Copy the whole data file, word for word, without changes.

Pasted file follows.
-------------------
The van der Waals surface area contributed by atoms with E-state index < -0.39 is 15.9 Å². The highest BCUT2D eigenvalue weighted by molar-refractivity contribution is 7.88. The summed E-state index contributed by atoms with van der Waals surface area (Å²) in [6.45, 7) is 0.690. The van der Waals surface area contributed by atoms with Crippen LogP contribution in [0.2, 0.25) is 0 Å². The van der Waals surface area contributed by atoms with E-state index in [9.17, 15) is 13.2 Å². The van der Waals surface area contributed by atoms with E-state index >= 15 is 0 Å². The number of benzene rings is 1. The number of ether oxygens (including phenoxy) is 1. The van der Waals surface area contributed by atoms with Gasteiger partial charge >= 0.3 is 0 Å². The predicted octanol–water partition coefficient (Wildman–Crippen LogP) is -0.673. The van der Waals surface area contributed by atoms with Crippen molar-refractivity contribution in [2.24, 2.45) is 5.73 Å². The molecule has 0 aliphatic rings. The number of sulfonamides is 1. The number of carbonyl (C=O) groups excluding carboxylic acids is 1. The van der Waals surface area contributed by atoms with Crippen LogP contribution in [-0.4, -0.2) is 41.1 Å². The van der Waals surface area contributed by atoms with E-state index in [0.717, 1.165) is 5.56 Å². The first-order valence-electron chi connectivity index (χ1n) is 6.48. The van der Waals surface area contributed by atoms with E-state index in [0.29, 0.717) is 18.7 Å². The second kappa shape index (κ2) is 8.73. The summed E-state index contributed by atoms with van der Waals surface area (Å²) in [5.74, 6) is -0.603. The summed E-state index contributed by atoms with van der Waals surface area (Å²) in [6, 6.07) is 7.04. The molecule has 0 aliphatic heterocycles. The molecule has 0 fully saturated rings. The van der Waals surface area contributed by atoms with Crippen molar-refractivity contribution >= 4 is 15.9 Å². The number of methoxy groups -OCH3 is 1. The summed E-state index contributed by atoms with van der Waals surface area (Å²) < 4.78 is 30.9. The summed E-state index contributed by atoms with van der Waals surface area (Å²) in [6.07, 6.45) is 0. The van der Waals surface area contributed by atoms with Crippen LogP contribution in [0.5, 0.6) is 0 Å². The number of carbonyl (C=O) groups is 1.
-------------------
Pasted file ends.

The van der Waals surface area contributed by atoms with E-state index < -0.39 is 15.9 Å². The highest BCUT2D eigenvalue weighted by molar-refractivity contribution is 7.88. The summed E-state index contributed by atoms with van der Waals surface area (Å²) in [6.45, 7) is 0.690. The van der Waals surface area contributed by atoms with Crippen LogP contribution in [0.2, 0.25) is 0 Å². The van der Waals surface area contributed by atoms with E-state index in [9.17, 15) is 13.2 Å². The van der Waals surface area contributed by atoms with E-state index >= 15 is 0 Å². The number of benzene rings is 1. The number of ether oxygens (including phenoxy) is 1. The van der Waals surface area contributed by atoms with Gasteiger partial charge >= 0.3 is 0 Å². The predicted octanol–water partition coefficient (Wildman–Crippen LogP) is -0.673. The van der Waals surface area contributed by atoms with Crippen molar-refractivity contribution in [2.24, 2.45) is 5.73 Å². The molecule has 0 aliphatic rings. The number of sulfonamides is 1. The number of carbonyl (C=O) groups excluding carboxylic acids is 1. The van der Waals surface area contributed by atoms with Crippen LogP contribution in [-0.4, -0.2) is 41.1 Å². The van der Waals surface area contributed by atoms with E-state index in [0.717, 1.165) is 5.56 Å². The first-order valence-electron chi connectivity index (χ1n) is 6.48. The van der Waals surface area contributed by atoms with E-state index in [0.29, 0.717) is 18.7 Å². The second kappa shape index (κ2) is 8.73. The summed E-state index contributed by atoms with van der Waals surface area (Å²) in [5.74, 6) is -0.603. The summed E-state index contributed by atoms with van der Waals surface area (Å²) in [6, 6.07) is 7.04. The molecule has 0 aliphatic heterocycles. The molecule has 0 fully saturated rings. The van der Waals surface area contributed by atoms with Crippen molar-refractivity contribution >= 4 is 15.9 Å². The number of methoxy groups -OCH3 is 1. The summed E-state index contributed by atoms with van der Waals surface area (Å²) < 4.78 is 30.9. The summed E-state index contributed by atoms with van der Waals surface area (Å²) in [6.07, 6.45) is 0. The van der Waals surface area contributed by atoms with Crippen LogP contribution in [0.5, 0.6) is 0 Å². The number of carbonyl (C=O) groups is 1.